Vim as an IDE
This repository is the result of a tech talk that I gave at Carnegie Mellon University on February 25, 2015. Its central motivation is this: students who have been instructed or told to use Vim to complete programming assignments while ssh’ed are missing out on the vast power that lies within Vim.
There are two fronts to having an amazing Vim experience:
- knowing how to manipulate text using Vim’s built in keyboard shortcuts
- having plugins that make Vim behave like users would expect from a modern text editor.
In my experience as a TA and fellow student, learning the former requires the latter and vice versa, leading to a vicious cycle of Vim peril. With this in mind, this repository aims to cure the latter, so that the vicious cycle can end.
How to use this repository
This repository contains a sample vimrc that walks you through the changes at each step so that you can gain an understanding of what’s going on (rather than just copying someone’s vimrc!).
Each commit in this repository corresponds to a step from the actual workshop. Use the list of all commits to browse the steps. You’ll see a (sometimes lengthy) explanation of what happened, and then the diff(erence) of exactly what changed from step-to-step.
This is what you should do:
- start at the first commit
- read the commit message and GitHub comments
- copy the changes
It’s that simple. Depending on how fast you read and how in-depth you want to go, you could easily have a fully-configured* Vim setup in about an hour.
Once you’ve done this, the hard part is learning to use what you just installed! I went back through and added some usage information and links to references on the GitHub comments, so be sure to check them out.
Table of Contents
Even though you can install this file outright, you should really look through the steps for more information about what’s going on.
Note: every time you add a new
Plugin ... line, you’ll have to run
vim +PluginInstall +qall
- Create vimrc file
- Add some general settings
- Enable the mouse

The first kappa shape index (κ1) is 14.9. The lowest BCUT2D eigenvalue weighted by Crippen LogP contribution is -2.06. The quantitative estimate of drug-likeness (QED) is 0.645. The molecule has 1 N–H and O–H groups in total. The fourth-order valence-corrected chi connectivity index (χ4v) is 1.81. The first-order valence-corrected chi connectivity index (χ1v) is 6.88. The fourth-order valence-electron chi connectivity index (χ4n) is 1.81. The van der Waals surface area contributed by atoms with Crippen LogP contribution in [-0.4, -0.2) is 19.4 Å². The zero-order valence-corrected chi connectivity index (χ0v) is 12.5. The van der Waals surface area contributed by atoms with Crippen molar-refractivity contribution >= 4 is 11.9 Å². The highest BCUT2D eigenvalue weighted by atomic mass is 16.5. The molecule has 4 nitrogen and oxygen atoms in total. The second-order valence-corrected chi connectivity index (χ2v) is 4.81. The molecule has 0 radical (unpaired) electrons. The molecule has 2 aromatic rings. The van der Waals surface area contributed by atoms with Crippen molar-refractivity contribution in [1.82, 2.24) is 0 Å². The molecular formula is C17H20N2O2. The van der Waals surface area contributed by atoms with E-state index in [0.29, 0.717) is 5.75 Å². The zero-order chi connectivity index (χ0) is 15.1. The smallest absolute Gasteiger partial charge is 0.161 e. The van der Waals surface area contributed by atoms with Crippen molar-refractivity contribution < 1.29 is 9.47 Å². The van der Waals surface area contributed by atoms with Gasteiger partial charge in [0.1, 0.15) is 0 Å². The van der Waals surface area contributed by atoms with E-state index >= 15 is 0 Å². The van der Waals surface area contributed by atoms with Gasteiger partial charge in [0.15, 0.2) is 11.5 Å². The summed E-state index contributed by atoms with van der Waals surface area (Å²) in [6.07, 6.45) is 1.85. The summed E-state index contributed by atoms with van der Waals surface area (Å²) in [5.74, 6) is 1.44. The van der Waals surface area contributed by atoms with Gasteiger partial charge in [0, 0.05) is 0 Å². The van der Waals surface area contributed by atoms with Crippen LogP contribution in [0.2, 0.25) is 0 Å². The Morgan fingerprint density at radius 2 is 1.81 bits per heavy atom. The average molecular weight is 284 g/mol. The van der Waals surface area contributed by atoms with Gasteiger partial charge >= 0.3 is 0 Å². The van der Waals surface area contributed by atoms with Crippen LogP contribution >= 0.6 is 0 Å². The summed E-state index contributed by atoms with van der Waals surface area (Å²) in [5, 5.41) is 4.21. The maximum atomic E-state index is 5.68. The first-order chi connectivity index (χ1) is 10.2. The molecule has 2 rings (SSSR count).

- Set up Vundle boilerplate
- Make Vim look good
- Plugins NERDTree and NERDTree Tabs
- Plugin Syntastic
- Plugins vim-easytags and tagbar
- Plugin ctrlp
- Plugin A.vim
- Plugins vim-gitgutter and vim-fugitive
- Plugin delimitMate
- Plugin vim-superman
- Plugin vim-tmux-navigator
- Syntax plugins
- Add all the extra plugins that I use
As you’re following along these steps, if you want to check whether what you see matches up with what my setup looks like after a given step, jump over to this post.
I’ve taken a pass through to update some of the more outdated commits. Unfortunately, this means some links have become broken. You can still find links to these steps by going to the branch
original. If you find outdated links anywhere here, please let me know.
If you just want to use this file as your vimrc, no questions asked,
- Move your ~/.vimrc file and ~/.vim folder somewhere else for now.
- Download Vundle
- Change your terminal colorscheme to solarized
- Install a patched font
- Download the file vimrc.vim and rename it to ~/.vimrc
vim +PluginInstall +qall
Now that I’m a plugin master, I want to…
- find more plugins!
- learn how to actually use Vim!
- customize my Vimrc!
- Look at these examples
- See the first and last links
- write my own Vim plugin!
In order to teach people plugins, I had to sacrifice teaching people how to tap into the power of editing in Vim, which comes from using the keyboard over the mouse. Please, take a little time to learn how to actually use Vim!
* When I say fully-configured, I mean actually usable. It can be argued that Vim is never fully-configured: everyone’s preferences are different, and circumstances change. Configuring your text editor is really a continuous process!